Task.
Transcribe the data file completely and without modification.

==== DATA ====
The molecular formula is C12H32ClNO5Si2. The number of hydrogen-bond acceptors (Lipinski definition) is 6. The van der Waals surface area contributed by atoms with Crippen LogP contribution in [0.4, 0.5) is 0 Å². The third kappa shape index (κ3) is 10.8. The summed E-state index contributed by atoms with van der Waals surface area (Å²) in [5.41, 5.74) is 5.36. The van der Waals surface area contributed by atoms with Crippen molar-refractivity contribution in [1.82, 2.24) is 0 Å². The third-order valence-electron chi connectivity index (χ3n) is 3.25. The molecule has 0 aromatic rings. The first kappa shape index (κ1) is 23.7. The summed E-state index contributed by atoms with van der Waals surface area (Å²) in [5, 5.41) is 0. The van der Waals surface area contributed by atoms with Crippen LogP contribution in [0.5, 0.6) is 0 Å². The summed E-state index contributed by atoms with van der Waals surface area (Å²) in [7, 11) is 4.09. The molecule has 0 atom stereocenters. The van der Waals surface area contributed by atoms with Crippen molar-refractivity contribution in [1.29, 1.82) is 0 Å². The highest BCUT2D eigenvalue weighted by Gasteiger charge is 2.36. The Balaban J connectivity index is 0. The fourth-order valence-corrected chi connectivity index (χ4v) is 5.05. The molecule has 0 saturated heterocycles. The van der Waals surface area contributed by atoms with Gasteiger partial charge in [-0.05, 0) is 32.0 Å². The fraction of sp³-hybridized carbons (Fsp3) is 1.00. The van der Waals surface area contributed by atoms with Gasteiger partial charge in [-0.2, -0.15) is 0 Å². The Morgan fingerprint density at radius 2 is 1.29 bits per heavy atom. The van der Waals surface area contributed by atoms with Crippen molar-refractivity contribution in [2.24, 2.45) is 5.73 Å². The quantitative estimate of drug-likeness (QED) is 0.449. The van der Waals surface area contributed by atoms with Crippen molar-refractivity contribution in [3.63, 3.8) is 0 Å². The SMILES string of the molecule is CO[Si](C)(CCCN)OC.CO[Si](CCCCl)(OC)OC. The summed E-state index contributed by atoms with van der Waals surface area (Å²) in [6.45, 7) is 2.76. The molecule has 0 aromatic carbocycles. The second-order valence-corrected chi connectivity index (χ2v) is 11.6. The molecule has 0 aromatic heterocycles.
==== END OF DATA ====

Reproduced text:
The molecular formula is C12H32ClNO5Si2. The number of hydrogen-bond acceptors (Lipinski definition) is 6. The van der Waals surface area contributed by atoms with Crippen LogP contribution in [0.4, 0.5) is 0 Å². The third kappa shape index (κ3) is 10.8. The summed E-state index contributed by atoms with van der Waals surface area (Å²) in [5.41, 5.74) is 5.36. The van der Waals surface area contributed by atoms with Crippen molar-refractivity contribution in [1.82, 2.24) is 0 Å². The third-order valence-electron chi connectivity index (χ3n) is 3.25. The molecule has 0 aromatic rings. The first kappa shape index (κ1) is 23.7. The summed E-state index contributed by atoms with van der Waals surface area (Å²) in [5, 5.41) is 0. The van der Waals surface area contributed by atoms with Crippen LogP contribution in [0.5, 0.6) is 0 Å². The summed E-state index contributed by atoms with van der Waals surface area (Å²) in [7, 11) is 4.09. The molecule has 0 atom stereocenters. The van der Waals surface area contributed by atoms with Crippen molar-refractivity contribution in [1.29, 1.82) is 0 Å². The highest BCUT2D eigenvalue weighted by Gasteiger charge is 2.36. The Balaban J connectivity index is 0. The fourth-order valence-corrected chi connectivity index (χ4v) is 5.05. The molecule has 0 saturated heterocycles. The van der Waals surface area contributed by atoms with Gasteiger partial charge in [-0.05, 0) is 32.0 Å². The fraction of sp³-hybridized carbons (Fsp3) is 1.00. The van der Waals surface area contributed by atoms with Gasteiger partial charge in [-0.2, -0.15) is 0 Å². The Morgan fingerprint density at radius 2 is 1.29 bits per heavy atom. The van der Waals surface area contributed by atoms with Crippen molar-refractivity contribution in [2.24, 2.45) is 5.73 Å². The quantitative estimate of drug-likeness (QED) is 0.449. The van der Waals surface area contributed by atoms with Crippen molar-refractivity contribution in [3.63, 3.8) is 0 Å². The SMILES string of the molecule is CO[Si](C)(CCCN)OC.CO[Si](CCCCl)(OC)OC. The summed E-state index contributed by atoms with van der Waals surface area (Å²) in [6.45, 7) is 2.76. The molecule has 0 aromatic carbocycles. The second-order valence-corrected chi connectivity index (χ2v) is 11.6. The molecule has 0 aromatic heterocycles.